‘Consequently, we won’t have the power to shift our view and will live life from a flight-or-fight perspective. We will stay small and hidden to be safe, which is life-limiting.’
To quash my fear, I have to unmask it and understand what’s really behind my money and security fears. We dig deeper and look at my childhood. I open up about being bullied at school, which left scars around feeling rejected and isolated. Garbutt asks me to try a guided meditation with her, in which she asks me to tap into the feeling of fear, and locate it in my body.
Accessing the physical feeling of fear in my gut takes me back to school, excluded and hiding from my bullies in a toilet cubicle. I cry. It’s a powerful practice that helps me link my physical feelings of fear to a word my mind can comprehend – ‘alone’.
The faces of fear
We talk about how this experience led me to believe that I could only depend on myself. Despite loving my husband and feeling stable in our marriage, it is important for me to know I can provide security for myself, and I’ve projected this need onto my finances and work.
Fear is a funny thing. It shape-shifts and presents itself in hard-to-identify forms: money, time and other people. We tell ourselves ‘I’m too old’, ‘I don’t have enough money’, ‘I’m not qualified enough’ – creating external obstacles to doing the things we want. ‘We always look outwards for things that get in the way,’ says Garbutt. ‘We want it to be an outer obstacle that seems intractable, rather than look inwards. We don’t like to acknowledge the inner dynamics that influence our decisions.’
This is a revelation. For the first time, I step out of my cons list and look at the root of my fears, instead of the fear itself. My concerns around financial security originate from a fear of being alone and unsupported. It’s not money, another life experience, nor a step up the career ladder that I need to feel secure – it’s being able to fully trust my support system.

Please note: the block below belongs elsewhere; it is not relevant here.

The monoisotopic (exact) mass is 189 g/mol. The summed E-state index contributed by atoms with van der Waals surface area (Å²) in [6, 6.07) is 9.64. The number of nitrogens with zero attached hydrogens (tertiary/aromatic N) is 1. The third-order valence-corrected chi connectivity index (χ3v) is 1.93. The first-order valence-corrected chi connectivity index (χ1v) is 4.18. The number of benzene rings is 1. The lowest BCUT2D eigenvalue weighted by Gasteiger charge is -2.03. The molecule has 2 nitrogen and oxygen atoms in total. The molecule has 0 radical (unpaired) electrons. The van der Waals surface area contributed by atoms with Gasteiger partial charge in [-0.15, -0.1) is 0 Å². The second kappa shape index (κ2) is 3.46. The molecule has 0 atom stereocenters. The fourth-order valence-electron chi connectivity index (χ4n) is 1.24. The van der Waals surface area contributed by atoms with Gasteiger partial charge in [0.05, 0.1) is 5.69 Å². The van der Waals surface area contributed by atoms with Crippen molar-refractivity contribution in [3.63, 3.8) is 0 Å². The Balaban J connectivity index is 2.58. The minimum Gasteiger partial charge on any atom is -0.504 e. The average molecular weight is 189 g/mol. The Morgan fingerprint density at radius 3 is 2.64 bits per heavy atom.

When I need somebody
There is vulnerability in becoming a mother, or taking any big leap – there will inevitably be a few months when a new mother needs to step away from work and depend on others for physical, practical and emotional help. ‘Becoming a mother will challenge independence at certain points,’ says Garbutt. ‘Having a baby requires support, as well as letting go of personal freedom. But you can prepare yourself so that if or when you do decide to go for it, things are in place before the baby is born. Make sure you’ve got the self-care and support you need, because you’re only as strong as the support and self-care you have.’
I pluck up the courage to talk to my husband and share my realisation that my childhood experiences bred a fear of leaning on others. ‘I know,’ he says readily, ‘you find it hard to ask for help.’ We had never had the serious talk about babies before. I felt I needed to figure out how I felt about it on my own first. But it’s not a one-sided decision. I tell him how my fears have clouded my ability to see whether I want a baby or not. ‘You don’t have to worry,’ he says. ‘Trust me.’ And there it is: trust. The pathway to hope and the enemy of fear.
I am not an island
This is a decision my husband and I must make together, and to think that I had to make it alone is another example of how I felt I could only rely on myself. Relinquishing that concept is the start of me breaking free from the knotted roots of my fear, and starting to truly trust another person.
Looking inwards has also helped me understand what kind of mother I want to be. I don’t want to be afraid. I want to be brave and mindful. I want to have cleared out my emotional cupboards, so I don’t pass my fears onto my child. I choose hope!
At last, I realise: I do want a baby. The ‘when’ is for us yet to decide, but the ‘if’ has been answered.
How to make that big decision
From having a child to moving to another country, psychotherapist and counsellor Heather Garbutt shares questions to ask yourself.
Photograph: Getty Images